Bristol’s Green Capital year lays foundations for future generations

Bristol’s year as European Green Capital is nearly over but thanks to hundreds of sustainable projects in communities, foundations have been laid to help future generations create a healthier and happier city.

Photo: Destination Bristol

2015 began with a pledge to show what’s possible when people come together to make Bristol a better place. Energy, food, nature, transport and resources were earmarked as five key areas for special attention and, to help, the largest environmental fund of its kind awarded nearly £2 million to 187 projects throughout the city, introducing conversations about sustainability. 

Other wide-reaching projects include an education programme which has already encouraged over 14,000 primary pupils from 74 Bristol schools to take forward the Green Capital baton, long after the city hands over the prestigious title to Ljubljana in Slovenia on 9 February 2016. 

In addition, over 10,000 people have engaged with 14 green art projects through the Neighbourhood Arts Programme; around 1,000 businesses got involved with Go Green, a scheme guiding them to a sustainable future; and students from the city’s universities are on track to complete 100,000 hours of volunteering for Green Capital. 

The #Do15 campaign encouraged citizens to think about the small ecologically-friendly changes they can make. Over 17,000 people pledged to do something different by pushing the big green button (which rewarded them with applause) or visiting the #Do15 website. The button toured the city at events, businesses and schools through a partnership with the charity Young Bristol. 

The campaign also attracted pledges and endorsement from a wide range of celebrities including chef and broadcaster Hugh Fearnley-Whittingstall, rock band Kaiser Chiefs, local football and rugby captains and Aardman’s Shaun the Sheep.

George Ferguson, Mayor of Bristol, said: It’s impossible to over-estimate the benefit that our year as European Green Capital has brought to Bristol. It was a proud moment to be able to describe the packed programme we have delivered during 2015 to a stellar international audience at the COP21 climate summit in Paris earlier this month, where Bristol played a starring role.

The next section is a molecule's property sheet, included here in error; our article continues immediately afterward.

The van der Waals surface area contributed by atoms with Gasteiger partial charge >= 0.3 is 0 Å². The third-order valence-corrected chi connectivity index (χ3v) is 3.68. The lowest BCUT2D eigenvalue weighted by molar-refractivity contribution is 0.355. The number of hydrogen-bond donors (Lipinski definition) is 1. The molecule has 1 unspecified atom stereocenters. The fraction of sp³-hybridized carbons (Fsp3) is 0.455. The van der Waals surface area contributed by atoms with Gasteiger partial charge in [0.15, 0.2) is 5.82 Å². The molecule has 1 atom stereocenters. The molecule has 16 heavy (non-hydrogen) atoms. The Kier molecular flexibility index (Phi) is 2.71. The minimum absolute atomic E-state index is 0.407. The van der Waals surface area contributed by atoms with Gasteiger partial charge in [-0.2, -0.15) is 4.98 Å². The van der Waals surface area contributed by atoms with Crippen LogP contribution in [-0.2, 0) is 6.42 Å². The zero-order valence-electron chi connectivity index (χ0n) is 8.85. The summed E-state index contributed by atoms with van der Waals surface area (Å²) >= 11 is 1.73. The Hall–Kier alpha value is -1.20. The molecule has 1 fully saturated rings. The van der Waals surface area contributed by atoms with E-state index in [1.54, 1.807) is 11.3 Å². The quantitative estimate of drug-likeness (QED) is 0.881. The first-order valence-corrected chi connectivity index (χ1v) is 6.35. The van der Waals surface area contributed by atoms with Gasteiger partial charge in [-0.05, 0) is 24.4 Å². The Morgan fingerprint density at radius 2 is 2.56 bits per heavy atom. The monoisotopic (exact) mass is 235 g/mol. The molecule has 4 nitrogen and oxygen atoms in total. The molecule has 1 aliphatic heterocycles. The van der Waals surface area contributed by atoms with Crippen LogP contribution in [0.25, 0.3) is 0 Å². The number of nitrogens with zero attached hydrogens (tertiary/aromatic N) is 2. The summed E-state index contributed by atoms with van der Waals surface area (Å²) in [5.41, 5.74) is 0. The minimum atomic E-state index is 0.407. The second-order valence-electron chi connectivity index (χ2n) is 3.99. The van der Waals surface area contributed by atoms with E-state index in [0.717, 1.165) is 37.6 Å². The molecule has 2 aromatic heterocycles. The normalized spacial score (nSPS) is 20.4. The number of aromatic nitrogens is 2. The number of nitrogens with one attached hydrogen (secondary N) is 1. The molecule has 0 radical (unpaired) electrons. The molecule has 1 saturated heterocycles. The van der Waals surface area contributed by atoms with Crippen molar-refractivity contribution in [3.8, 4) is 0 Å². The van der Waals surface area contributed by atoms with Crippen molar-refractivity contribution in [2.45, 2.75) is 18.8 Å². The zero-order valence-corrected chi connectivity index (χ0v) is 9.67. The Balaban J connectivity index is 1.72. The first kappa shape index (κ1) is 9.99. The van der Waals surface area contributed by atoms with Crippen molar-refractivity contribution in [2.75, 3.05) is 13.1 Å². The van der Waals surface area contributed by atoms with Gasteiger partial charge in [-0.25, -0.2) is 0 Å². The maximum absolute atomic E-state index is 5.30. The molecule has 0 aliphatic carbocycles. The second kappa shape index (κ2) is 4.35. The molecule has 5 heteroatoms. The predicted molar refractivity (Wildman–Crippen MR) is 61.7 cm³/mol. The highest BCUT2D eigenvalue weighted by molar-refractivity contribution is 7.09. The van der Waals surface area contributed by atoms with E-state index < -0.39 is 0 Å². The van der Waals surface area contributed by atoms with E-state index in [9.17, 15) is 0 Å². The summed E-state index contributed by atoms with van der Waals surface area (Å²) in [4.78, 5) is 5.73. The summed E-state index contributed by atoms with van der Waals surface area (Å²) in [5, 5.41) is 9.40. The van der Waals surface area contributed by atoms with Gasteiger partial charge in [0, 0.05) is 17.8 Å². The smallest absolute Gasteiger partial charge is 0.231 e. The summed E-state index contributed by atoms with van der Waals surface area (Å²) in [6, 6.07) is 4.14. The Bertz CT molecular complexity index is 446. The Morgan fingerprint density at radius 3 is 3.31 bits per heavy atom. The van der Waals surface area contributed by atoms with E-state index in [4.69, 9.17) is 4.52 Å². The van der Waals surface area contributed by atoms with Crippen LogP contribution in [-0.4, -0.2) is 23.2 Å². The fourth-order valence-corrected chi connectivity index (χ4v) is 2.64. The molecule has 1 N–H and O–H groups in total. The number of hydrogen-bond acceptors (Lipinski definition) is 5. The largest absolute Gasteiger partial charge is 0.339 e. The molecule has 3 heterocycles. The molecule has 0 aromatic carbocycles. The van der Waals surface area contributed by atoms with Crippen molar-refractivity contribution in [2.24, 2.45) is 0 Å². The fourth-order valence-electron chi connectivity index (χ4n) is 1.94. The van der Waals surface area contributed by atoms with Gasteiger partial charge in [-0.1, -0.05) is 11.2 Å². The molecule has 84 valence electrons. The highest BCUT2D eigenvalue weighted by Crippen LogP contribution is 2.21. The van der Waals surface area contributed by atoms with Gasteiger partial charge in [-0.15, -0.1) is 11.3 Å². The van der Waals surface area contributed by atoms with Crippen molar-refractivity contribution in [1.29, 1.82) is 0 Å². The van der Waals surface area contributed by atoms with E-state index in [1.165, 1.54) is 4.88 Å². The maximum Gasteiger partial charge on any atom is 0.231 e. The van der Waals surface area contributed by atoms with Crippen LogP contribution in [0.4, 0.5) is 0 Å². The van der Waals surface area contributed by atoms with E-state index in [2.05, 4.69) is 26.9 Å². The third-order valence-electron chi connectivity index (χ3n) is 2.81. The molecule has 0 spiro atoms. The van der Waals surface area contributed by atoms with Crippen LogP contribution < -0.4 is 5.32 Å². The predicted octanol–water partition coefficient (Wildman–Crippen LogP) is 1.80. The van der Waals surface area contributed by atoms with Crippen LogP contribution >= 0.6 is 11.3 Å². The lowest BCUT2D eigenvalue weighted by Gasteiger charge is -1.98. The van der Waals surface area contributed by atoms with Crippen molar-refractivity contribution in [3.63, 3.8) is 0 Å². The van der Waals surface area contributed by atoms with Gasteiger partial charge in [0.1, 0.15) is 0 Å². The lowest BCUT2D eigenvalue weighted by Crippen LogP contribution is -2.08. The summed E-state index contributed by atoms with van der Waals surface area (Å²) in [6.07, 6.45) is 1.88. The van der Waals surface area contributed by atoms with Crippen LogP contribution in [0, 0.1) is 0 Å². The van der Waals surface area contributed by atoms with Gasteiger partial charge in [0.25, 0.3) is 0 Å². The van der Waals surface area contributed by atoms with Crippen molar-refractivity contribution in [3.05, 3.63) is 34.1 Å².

“We are now seen as a leader among environmental cities, with the potential and commitment to do so much more and encourage others to join us in the process. That achievement is thanks to our Green Capital Partnership and all of the Bristol communities who have embraced our journey so far and worked together with the City Council and Bristol 2015 to make bold steps to face the challenges ahead.”

Other Green Capital highlights included six major art projects which were designed to help people see sustainable issues in a new light. Funded by a special ‘Exceptional Award’ grant from Arts Council England worth £744,564, they included:

•    Arcadia’s Metamorphosis in Queen Square – a mechanical spider made from 50 tonnes of recycled military hardware combined art, music, special effects and the world’s first recycled biofuel pyrotechnics system to create an unforgettable weekend of entertainment.
•    The Bristol Whales in Millennium Square – the life-sized whale sculptures made from willow and depicted swimming through thousands of upcycled plastic bottles, challenged citizens to shun single use plastics.
•    Sanctum by Chicago-based artist Theaster Gates – the installation at Temple Church was made using materials from across the city and breathed new life into the empty bombed out structure with 24 days of continuous live performance.
•    Withdrawn by Luke Jerram – the artist known locally for the water slide in Park Street brought a flotilla of fishing boats to Leigh Woods to raise awareness of the impact humanity is having on our seas.
•    Richard Long’s Time and Space exhibition – the Bristol-based artist brought his new solo exhibition to the city to highlight his personal physical connection with nature and use of local materials.
•    Festival of the Future City – the largest ever debate about the future of cities brought together academics, city planners, artists, writers, filmmakers, architects, politicians, journalists, poets, community leaders, businesses, scientists and think tanks. A key aspect was how the arts can be involved, on a practical level, with shaping urban life. 

Supporting and carrying forward these networks is the Bristol Green Capital Partnership, a Community Interest Company comprising over 850 member organisations, ranging from big businesses and the public sector to charities and community based organisations, all united by a pledge to make Bristol a ‘low carbon city with a high quality of life for all’.

In the first two months of 2016, the Partnership will be launching the Good Transport Plan, convening two significant sessions on sustainable energy, and continuing to develop its ground-breaking relationship with Crowdfunder UK under the ‘Better Bristol’ campaign. 

Development Manager, Gary Topp, commented: “The Partnership of over 850 Bristol city region organisations is the largest of its kind in the world. It exists to initiate and amplify the many projects, individuals and organisations across the city that are helping to make Bristol more sustainable and put it at the forefront globally of approaches to city change.

“The Bristol Green Capital Partnership represents a new way of working by combining the work of many city players under one platform and this is now acknowledged as a vital approach to city development. It is only when a city combines the expertise of its world class academics with the motivation and creativity of its community organisations, and combines social enterprise with commercial models, that complex issues can be addressed.”